This article explores the trajectory of the concept of order in Ecuador, from the time of the Bourbon reforms to the confessional regime of Gabriel García Moreno (1860-1875). As a result of this study, three meanings of the term "order" were found: a stable and predictable ordering, a specific social order and the use of force against collective violence. Following Hilda Sábato and Carole Leal3, a transition is explored from a transcendent socio-political order with divine approval and inserted into a hierarchical cosmos to an order that is the product of human will. Nevertheless, it is argued that this transition that took place in Ecuador was not linear, given that the regime of Gabriel García Moreno (1861-1865 and 1869-1875) employed a republican version of the transcendental social order in the second half of the 19th century. In theoretical-methodological terms, the article is based on conceptual history to diachronically trace the notion of order. The sources used to survey the transformations of the concept of order include newspapers, legal treaties and constitutional texts. The trajectory of the concept of order in Ecuador helps to understand the chronological and ideological peculiarities of the transition to political modernity in Ecuador and Latin America.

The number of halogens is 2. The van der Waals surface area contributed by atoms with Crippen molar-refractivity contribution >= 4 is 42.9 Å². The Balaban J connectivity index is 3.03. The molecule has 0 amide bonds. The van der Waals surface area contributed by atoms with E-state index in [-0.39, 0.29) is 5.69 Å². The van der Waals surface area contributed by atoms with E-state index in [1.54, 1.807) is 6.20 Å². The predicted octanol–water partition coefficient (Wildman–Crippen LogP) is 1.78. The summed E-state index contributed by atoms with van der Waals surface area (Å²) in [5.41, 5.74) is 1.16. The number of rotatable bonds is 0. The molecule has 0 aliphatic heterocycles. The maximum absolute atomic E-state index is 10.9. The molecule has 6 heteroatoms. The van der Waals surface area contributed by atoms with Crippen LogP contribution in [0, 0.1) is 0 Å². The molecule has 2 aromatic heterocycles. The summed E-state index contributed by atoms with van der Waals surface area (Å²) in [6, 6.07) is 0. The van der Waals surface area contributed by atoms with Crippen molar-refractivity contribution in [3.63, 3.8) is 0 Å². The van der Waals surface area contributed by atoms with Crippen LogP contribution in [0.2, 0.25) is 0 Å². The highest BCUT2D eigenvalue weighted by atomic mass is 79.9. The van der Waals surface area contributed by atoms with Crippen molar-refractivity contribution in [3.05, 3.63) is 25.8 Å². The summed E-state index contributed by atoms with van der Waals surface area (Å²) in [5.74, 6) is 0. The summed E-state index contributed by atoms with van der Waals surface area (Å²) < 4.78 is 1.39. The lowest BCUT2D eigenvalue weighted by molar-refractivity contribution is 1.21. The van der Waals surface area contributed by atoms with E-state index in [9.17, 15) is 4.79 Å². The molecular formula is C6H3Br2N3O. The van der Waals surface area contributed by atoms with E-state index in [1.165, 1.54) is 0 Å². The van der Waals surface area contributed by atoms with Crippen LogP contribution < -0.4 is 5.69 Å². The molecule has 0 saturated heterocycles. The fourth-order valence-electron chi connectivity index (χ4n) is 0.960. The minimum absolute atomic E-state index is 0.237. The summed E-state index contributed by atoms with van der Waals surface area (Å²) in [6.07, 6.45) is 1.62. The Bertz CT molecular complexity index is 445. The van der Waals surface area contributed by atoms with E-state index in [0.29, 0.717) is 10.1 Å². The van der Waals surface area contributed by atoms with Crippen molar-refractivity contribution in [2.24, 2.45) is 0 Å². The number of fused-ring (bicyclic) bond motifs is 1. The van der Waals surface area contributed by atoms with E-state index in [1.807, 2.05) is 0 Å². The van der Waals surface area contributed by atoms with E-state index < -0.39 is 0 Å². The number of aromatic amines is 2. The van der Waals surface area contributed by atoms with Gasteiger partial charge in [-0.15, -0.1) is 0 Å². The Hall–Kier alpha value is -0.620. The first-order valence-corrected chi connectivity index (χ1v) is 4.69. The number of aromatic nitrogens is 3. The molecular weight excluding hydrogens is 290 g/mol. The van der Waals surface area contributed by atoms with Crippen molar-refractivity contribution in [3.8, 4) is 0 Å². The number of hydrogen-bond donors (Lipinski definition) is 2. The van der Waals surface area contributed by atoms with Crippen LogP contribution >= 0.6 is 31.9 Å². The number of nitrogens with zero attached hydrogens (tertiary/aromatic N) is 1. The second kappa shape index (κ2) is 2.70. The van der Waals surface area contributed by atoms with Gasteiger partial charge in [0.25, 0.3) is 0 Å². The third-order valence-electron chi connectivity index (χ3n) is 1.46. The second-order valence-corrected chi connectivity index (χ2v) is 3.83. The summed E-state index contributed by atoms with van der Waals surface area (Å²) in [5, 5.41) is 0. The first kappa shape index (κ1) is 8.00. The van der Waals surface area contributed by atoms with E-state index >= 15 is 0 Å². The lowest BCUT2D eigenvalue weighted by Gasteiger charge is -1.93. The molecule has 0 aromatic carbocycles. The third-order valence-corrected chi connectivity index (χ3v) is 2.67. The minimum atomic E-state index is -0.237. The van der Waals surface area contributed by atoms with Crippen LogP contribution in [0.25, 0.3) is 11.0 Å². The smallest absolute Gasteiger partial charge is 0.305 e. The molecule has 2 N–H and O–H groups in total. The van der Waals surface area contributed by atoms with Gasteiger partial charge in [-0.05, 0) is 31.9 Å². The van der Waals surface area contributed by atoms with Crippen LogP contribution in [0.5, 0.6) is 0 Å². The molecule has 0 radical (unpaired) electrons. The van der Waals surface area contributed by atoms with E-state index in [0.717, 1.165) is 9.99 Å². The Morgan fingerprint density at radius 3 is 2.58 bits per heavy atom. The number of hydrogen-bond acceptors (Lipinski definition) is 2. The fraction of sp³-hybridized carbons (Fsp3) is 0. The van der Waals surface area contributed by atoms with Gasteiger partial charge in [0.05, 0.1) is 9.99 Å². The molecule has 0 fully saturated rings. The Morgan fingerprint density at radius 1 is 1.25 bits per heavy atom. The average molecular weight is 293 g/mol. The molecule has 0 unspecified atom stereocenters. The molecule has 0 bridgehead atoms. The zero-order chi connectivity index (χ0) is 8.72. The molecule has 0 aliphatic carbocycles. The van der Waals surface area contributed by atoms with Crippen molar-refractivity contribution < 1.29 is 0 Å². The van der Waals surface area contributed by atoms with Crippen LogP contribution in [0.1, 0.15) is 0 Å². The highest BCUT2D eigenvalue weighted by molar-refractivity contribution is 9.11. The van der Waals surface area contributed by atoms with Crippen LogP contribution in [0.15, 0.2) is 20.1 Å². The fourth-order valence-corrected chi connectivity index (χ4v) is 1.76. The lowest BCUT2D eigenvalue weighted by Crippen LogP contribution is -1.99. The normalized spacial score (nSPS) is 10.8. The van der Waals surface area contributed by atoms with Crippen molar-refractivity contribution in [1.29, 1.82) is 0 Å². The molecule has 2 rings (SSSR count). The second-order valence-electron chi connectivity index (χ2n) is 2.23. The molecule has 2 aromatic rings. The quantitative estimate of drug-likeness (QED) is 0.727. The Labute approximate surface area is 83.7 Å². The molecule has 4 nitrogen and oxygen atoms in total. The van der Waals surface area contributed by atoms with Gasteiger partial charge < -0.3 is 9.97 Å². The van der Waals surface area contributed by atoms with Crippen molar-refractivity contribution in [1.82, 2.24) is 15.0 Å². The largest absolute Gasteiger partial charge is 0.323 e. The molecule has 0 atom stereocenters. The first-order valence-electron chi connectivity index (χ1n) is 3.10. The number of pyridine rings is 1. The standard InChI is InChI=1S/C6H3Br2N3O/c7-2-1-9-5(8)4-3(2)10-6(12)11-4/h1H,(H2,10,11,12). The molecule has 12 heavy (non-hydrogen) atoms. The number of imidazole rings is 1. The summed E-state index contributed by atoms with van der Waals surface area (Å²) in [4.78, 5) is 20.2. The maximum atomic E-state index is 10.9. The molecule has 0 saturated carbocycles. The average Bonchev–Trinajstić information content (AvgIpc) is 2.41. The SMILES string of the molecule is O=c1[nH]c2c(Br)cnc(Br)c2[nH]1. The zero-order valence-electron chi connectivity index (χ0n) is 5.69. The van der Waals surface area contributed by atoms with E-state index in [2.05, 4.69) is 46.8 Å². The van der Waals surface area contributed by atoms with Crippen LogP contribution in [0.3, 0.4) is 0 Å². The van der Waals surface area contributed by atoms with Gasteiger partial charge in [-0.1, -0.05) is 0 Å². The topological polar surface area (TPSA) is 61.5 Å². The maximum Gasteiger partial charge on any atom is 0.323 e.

|Título traducido de la contribución
|Order and transcendence in Ecuador: The concepts of order from the Bourbon reforms to the Catholic Republic, 1748-1875
|Número de páginas
|Historia y Memoria
|Publicada - 1 ene. 2020
- Catholic republic
- History of concepts